From Lily Langtree to Cyndi Lauper and Betty Boop to Tina Turner, or from Rosie the Riveter to Britney Spears, female singers and pop stars and their music provide a vivid reflection of how much has changed for women since the beginning of the 20th century. RESPECT: A Musical Journey of Women, which has evolved from a one-woman dissertation to an international hit musical revue since its debut, is an entertaining, exuberant, and exhilarating look at the lives of women as reflected in the popular music of the times. RESPECT: A Musical Journey of Women will run from December 5th through January 5th at the Mizner Park Cultural Arts Center’s Studio Theatre in Boca Raton.
This production, which is part of the BRTG’s newly extended season, is a return of the very first, wildly popular Florida incarnation of RESPECT and will be directed by the show’s original director, Peter J. Loewy. Featuring an ensemble cast of four and a live band, and combining excerpts of 60 songs including “Someone to Watch Over Me,” “I Will Survive,” “I Will Follow Him,” “These Boots are Made for Walking,” “What’s Love Got to Do with it,” and “Hero” with women’s own stories about finding dreams, lost love, relationship issues, entering the workforce, gaining independence, and more, RESPECT has resonated with audiences around the world. Men as well as women will have no trouble at all identifying with the messages of encouragement and empowerment that RESPECT portrays.
Loewy, who recently produced a successful revival of RESPECT in his own theatre in Metuchen, New Jersey, is excited to bring the show back to its ‘state of origin’. “It’s a great show,” he explains. “Everyone who sees it loves it. It’s ‘up’, it’s fun, and yet it has a story to tell. And I get as many positive comments about it from men, as I do from women!”
RESPECT definitely has a universal appeal. “What’s interesting – and exciting – to me about RESPECT is that it’s attractive to all audiences,” Loewy says. “We get mothers with their daughters, and grandmothers with their granddaughters, not to mention their male counterparts! When we played at the Cuillo Centre for the Arts and at the 26th Street Theatre in Wilton Manors, we would chat with people before and after the show. Some of them had seen it 5 or more times!”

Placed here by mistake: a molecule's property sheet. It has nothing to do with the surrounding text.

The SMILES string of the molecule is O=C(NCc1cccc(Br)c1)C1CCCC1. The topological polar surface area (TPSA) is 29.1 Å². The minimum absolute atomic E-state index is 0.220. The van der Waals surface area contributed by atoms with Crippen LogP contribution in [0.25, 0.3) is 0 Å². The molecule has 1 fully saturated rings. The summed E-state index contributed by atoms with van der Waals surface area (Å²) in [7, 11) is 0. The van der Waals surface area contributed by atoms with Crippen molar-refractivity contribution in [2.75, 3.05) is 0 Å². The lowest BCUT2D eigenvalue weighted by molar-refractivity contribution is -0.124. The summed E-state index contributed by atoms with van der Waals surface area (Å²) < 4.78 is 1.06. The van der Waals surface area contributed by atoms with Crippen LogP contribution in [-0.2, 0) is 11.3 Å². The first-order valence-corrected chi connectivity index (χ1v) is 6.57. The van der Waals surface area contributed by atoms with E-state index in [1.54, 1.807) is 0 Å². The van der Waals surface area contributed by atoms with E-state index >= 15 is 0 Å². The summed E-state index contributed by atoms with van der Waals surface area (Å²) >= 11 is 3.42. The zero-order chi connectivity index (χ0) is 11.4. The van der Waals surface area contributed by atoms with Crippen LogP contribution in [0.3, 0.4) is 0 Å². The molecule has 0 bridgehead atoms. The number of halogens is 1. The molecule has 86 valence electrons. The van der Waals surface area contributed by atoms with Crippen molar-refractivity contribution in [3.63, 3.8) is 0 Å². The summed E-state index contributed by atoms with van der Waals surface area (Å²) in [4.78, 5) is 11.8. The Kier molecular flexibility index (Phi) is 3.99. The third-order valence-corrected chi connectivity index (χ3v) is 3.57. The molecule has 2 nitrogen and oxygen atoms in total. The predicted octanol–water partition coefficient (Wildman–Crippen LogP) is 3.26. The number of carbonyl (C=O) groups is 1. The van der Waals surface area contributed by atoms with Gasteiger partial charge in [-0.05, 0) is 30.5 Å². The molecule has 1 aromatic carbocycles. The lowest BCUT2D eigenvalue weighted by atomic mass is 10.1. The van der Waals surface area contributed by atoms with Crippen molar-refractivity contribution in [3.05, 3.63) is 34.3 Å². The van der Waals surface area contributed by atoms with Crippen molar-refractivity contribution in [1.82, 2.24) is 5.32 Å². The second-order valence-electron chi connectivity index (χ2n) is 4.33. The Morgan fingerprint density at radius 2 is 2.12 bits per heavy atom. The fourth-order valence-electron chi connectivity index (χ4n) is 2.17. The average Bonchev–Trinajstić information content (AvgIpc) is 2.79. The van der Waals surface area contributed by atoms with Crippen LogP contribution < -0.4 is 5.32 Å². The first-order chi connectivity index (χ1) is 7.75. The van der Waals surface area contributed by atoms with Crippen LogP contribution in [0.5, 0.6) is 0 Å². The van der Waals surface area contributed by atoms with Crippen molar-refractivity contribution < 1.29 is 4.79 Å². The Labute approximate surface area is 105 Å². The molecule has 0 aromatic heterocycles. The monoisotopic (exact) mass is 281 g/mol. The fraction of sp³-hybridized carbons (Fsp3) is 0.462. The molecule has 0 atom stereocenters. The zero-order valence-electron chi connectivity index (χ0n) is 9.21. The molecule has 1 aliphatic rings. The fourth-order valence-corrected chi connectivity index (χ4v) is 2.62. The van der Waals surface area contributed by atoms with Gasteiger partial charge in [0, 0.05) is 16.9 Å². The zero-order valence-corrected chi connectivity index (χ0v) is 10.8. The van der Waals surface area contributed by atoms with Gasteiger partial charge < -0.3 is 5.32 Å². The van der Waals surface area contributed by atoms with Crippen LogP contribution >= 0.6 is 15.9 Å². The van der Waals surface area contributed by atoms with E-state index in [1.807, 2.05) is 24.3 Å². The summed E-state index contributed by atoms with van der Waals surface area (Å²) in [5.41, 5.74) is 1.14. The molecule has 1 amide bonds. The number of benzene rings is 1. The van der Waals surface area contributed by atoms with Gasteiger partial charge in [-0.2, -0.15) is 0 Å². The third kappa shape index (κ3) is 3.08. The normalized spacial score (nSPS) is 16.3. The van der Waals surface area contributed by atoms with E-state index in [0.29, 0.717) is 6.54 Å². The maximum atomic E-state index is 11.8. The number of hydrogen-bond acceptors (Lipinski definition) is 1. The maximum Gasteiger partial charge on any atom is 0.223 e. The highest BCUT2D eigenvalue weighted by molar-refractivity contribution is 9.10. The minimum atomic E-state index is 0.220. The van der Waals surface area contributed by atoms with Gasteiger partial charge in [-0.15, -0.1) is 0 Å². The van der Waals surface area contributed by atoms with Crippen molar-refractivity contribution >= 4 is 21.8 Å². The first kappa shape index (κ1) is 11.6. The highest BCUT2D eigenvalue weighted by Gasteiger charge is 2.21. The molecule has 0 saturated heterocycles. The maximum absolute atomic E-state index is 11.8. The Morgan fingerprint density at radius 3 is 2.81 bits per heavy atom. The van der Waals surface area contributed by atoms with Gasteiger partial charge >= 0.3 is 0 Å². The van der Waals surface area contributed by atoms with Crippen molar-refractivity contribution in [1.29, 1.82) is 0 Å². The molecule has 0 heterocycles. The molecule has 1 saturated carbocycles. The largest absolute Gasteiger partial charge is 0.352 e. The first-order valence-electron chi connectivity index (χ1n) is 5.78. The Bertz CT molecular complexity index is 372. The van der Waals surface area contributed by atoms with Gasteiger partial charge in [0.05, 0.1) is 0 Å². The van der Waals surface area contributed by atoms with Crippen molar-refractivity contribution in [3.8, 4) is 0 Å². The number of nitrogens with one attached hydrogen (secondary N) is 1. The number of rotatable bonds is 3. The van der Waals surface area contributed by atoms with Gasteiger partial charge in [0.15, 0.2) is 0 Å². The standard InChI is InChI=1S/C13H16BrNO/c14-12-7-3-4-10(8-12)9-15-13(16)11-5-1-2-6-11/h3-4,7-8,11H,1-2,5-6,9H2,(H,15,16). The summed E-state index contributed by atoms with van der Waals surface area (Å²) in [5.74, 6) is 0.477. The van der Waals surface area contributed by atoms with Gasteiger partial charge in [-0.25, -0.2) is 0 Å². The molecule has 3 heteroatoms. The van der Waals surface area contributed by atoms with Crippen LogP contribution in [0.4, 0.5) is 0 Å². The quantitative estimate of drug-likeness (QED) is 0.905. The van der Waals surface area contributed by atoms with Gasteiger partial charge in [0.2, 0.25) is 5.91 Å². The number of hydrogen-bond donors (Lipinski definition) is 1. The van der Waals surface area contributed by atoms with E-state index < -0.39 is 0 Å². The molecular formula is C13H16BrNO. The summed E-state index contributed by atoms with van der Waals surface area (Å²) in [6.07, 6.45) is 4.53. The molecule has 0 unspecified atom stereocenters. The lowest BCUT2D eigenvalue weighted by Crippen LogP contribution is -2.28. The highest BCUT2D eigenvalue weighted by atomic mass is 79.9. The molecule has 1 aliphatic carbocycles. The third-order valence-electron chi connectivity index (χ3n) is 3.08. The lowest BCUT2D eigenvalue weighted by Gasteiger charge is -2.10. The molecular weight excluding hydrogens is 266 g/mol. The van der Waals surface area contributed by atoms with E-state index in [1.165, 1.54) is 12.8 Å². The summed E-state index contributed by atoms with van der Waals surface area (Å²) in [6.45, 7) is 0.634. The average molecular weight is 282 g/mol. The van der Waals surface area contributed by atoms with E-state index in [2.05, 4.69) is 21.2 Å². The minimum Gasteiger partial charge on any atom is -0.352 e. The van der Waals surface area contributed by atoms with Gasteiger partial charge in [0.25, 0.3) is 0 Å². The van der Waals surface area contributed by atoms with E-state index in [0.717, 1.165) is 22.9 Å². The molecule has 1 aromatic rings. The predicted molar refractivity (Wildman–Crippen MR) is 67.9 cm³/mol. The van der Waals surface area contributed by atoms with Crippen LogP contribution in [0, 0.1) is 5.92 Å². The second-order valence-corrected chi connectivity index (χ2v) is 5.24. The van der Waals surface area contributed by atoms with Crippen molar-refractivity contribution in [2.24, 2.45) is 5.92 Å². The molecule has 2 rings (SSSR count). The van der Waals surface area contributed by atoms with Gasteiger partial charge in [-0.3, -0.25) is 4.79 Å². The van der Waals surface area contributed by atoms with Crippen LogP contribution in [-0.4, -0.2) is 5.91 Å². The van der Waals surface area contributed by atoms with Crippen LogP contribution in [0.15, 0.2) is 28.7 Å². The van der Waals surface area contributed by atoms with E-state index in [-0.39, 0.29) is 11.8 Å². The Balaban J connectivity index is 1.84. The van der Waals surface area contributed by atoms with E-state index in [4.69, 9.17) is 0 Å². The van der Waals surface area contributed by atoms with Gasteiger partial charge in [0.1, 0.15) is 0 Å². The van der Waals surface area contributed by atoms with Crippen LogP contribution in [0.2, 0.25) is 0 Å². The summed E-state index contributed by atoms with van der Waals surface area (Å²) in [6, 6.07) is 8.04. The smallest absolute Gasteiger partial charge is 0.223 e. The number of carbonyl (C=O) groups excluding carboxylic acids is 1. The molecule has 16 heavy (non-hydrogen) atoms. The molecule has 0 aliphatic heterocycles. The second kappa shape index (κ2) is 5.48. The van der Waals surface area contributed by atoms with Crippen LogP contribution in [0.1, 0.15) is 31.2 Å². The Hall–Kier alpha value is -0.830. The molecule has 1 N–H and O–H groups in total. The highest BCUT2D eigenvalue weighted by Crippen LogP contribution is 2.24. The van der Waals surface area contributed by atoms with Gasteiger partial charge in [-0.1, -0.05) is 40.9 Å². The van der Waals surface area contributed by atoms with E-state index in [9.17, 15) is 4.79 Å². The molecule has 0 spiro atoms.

Along with Sharyn Peoples, who recently received rave reviews in Slow Burn Theatre Company’s production of Next to Normal, Carla Bordonada, Nicole Kinzel, and Ziarra Washington will make up the cast of RESPECT: A Musical Journey of Women; the show’s original musical director, Phil Hinton is also on board.
There will be two special New Year’s Eve ‘champagne performances’ of RESPECT (at 4 pm and 9 pm) on December 31st.
Tickets for RESPECT are on sale now and can be purchased on line at www.brtg.org, or by calling 866-811-4111. Tickets are $38, or $33 if purchased before November 15th, and $30 for groups of 15 or more. (Call 561-948-2601 for group sales)
RESPECT: A Musical Journey of Women
By Dorothy Marcic
December 5, 2013 – January 5, 2014
Previews: December 5 & 6 at 8 pm (preview tickets $30)
Opening Night: December 7
Tickets: $38/ $33 if purchased before November 15
$30 for groups of 20 or more.
Thursday – Saturday 8 pm
Wednesday & Sunday 2 pm
The Mizner Park Cultural Arts Center, Studio Theatre, 2nd Floor
201 Plaza Real
Boca Raton, FL 33432
Group Sales: 561-948-2601
On Line: www.brtg.org
Praise for RESPECT: A Musical Journey of Women:
“RESPECT is fun! Women love RESPECT. They Adore it!” The Philadelphia Inquirer
“It’s One Heck Of A Fun Ride, complete with some of your favorite songs of the 20th Century. This is a Must See and Must Hear Musical that you will want to see more than once!” Broadwayworld.com
“ ‘Respect’ — and they ain’t lyin’! Musicals have been made from classic novels, campy movies and even comic strips, but it seems likely that RESPECT: A Musical Journey of Women is the first show to come from a social history textbook.” Hap Erstein, Palm Beach Post/PalmBeachArtsPaper
“RESPECT…. is an engaging and entertaining look at the evolving roles of women in the 20th century. Using popular Top 40 hits, music, video images, and costumes, Dr. Marcic illustrates how, in the early part of the century, song lyrics resonated with women’s dependency and submissiveness; echoed their rebellion in the late 1960s; and reflected their independence in the 1990s.” Williams, MA newspaper